Posted: 7.22pm Tuesday 1 May 2007
US veterans of the Iraq war join protests to bring the troops home. There is growing unease among US and British troops
by Simon Assaf
The war is lost. That's the message coming out of Iraq and Afghanistan by those sent to fight it.
From ordinary soldiers to frontline military commanders the message is bleak for those who dragged us into the "long war".
Lieutenant Colonel Paul Yingling is a senior commander in the 3rd Armoured Cavalry Regiment and has served in two tours of Iraq. He wrote in the May issue of the US Armed Forces Journal:
"For the second time in a generation, the US faces the prospect of defeat at the hands of an insurgency. In April 1975, the US fled the Republic of Vietnam, abandoning our allies to their fate at the hands of North Vietnamese Communists.
"In 2007, Iraq's grave and deteriorating condition offers diminishing hope for an American victory and portends risk of an even wider and more destructive regional war."
The reason for the looming defeat, he wrote, is that the military downplayed the growing resistance to the occupation:
"For reasons that are not yet clear, America's general officer corps underestimated the strength of the enemy, overestimated the capabilities of Iraq's government and security forces, and failed to provide the US Congress with an accurate assessment of security conditions in Iraq."
He said that most senior officers agreed with his analysis.
Yingling's article has sent shock waves through George Bush's administration, which has placed all its hopes for victory on a "surge" of 30,000 US troops.
The mood of despair among those sent to fight in Afghanistan and Iraq was highlighted by a candid interview with a British soldier who just has returned from Basra in southern Iraq.
Paul Barton, a private in the Staffordshire Regiment, told his local paper that far from British troops handing over security to Iraqi soldiers, the British were being driven out of Iraq by an increasingly sophisticated resistance movement.
He said, "The situation has become intolerable. We are meant to be there peacekeeping but there is no peace to keep. There's a civil war going on and we are caught in the middle, and are coming under attack day and night.
"Insurgents are getting access to a lot more weapons, and are becoming stronger and stronger.
"As far as I'm concerned, we're coming into the end game. We're losing around four soldiers a month and it won't get any better."
The retreat from Basra began last year when the British fled their consular building in the city. They then abandoned a military base on the edge of the city and are now holed up at the airport, miles from population centres.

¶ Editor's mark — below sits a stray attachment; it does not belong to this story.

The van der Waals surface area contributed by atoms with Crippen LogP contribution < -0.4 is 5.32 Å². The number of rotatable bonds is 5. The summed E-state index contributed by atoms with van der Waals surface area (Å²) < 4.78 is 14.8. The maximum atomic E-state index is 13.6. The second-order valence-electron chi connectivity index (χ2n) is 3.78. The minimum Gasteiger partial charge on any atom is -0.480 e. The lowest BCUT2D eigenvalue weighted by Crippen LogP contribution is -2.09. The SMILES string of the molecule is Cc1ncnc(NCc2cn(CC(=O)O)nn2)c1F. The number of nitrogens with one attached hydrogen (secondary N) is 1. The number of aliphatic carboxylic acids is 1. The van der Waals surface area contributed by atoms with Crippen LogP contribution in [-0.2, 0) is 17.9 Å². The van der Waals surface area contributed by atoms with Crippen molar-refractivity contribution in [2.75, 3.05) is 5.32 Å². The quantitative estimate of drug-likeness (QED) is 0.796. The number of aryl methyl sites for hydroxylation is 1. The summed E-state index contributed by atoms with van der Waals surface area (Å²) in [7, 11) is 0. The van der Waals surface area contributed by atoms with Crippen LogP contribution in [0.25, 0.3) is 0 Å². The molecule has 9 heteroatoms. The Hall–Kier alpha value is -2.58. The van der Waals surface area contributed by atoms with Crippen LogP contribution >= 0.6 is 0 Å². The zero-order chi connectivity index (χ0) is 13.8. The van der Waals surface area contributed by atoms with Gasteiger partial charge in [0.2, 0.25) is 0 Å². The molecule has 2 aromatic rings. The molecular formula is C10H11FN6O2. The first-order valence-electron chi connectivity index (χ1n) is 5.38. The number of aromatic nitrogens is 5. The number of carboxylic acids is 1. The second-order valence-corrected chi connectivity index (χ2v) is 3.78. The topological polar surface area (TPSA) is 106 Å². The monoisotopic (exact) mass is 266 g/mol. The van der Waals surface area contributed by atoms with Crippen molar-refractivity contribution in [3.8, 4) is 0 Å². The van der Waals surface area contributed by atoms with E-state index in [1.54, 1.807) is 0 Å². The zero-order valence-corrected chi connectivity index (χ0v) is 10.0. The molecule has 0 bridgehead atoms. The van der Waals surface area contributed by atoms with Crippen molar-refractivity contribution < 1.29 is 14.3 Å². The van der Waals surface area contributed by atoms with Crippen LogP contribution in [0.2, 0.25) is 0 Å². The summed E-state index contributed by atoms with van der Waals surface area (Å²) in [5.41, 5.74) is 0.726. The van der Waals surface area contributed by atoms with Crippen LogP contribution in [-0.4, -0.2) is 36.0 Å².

According to Barton, even this has become unsafe:
"They've even started attacking our base at Basra airport, now they've got proper artillery guns. Once that's gone there's nowhere left.
"We're just sitting ducks under constant attack – three or four times a day. Fifteen mortars and three rockets were fired at us in the first hour we were there. It was unbelievable.
"From the end of January to March, there was a siege mentality. We were getting mortared every hour of the day. We didn't sleep for months.
"Every patrol we went on we were either shot at or blown up by roadside bombs. It was crazy. Once, when our tents were attacked, I got out but my mate was hit. He was in bed and had the top of his head blown off. Luckily he survived, but he's got brain damage."
The picture emerging from Afghanistan echoes the sense of failure. The Taliban are now moving into areas that were once considered secure.
Last week insurgents launched attacks in a district that is only 45 miles from the capital, Kabul. They have appeared in areas dominated by ethnic groups that have been hostile to the Taliban in the past.
The resistance has also spread from their heartlands in the south to the west of the country. Demonstrations against bloody military raids and air strikes are also becoming more common.
Over 1,000 Afghans sacked and burned government buildings in a western province on Monday of last week, demanding that occupation troops halt all military operations in the area.
Protesters say that Nato troops are regularly targeting civilians and then claiming they are killing Taliban fighters.
As Nato pours more troops into a bloody "spring offensive", some Western and Afghan officials have admitted that the US-backed government has little support among ordinary people and the occupation faces defeat.The following should be read alongside this article:
» Lynda Holmes: Military families are speaking out against war